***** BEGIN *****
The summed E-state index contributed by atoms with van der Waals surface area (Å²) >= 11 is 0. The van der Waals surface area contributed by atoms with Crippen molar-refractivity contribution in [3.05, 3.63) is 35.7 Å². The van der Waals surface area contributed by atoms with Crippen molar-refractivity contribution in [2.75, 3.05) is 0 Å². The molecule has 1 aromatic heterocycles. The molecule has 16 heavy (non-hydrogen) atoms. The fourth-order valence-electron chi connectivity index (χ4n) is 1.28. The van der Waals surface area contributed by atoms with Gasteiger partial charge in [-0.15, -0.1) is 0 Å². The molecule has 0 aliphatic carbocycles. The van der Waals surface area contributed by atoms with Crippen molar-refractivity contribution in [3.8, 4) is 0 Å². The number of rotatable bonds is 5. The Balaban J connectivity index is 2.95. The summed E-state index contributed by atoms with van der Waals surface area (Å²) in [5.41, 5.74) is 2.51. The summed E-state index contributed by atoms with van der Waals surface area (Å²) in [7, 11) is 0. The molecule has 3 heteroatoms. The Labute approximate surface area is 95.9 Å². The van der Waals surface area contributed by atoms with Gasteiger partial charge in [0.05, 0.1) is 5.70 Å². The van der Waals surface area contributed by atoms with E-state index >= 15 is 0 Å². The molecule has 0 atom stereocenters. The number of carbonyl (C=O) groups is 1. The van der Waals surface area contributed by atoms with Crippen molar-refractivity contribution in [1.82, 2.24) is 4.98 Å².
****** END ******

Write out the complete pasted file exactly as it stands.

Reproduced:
The summed E-state index contributed by atoms with van der Waals surface area (Å²) >= 11 is 0. The van der Waals surface area contributed by atoms with Crippen molar-refractivity contribution in [3.05, 3.63) is 35.7 Å². The van der Waals surface area contributed by atoms with Crippen molar-refractivity contribution in [2.75, 3.05) is 0 Å². The molecule has 1 aromatic heterocycles. The molecule has 16 heavy (non-hydrogen) atoms. The fourth-order valence-electron chi connectivity index (χ4n) is 1.28. The van der Waals surface area contributed by atoms with Gasteiger partial charge in [-0.15, -0.1) is 0 Å². The molecule has 0 aliphatic carbocycles. The van der Waals surface area contributed by atoms with Crippen molar-refractivity contribution in [3.8, 4) is 0 Å². The number of rotatable bonds is 5. The Balaban J connectivity index is 2.95. The summed E-state index contributed by atoms with van der Waals surface area (Å²) in [5.41, 5.74) is 2.51. The summed E-state index contributed by atoms with van der Waals surface area (Å²) in [7, 11) is 0. The molecule has 3 heteroatoms. The Labute approximate surface area is 95.9 Å². The van der Waals surface area contributed by atoms with Gasteiger partial charge in [0.05, 0.1) is 5.70 Å². The van der Waals surface area contributed by atoms with E-state index >= 15 is 0 Å². The molecule has 0 atom stereocenters. The number of carbonyl (C=O) groups is 1. The van der Waals surface area contributed by atoms with Crippen molar-refractivity contribution in [1.82, 2.24) is 4.98 Å².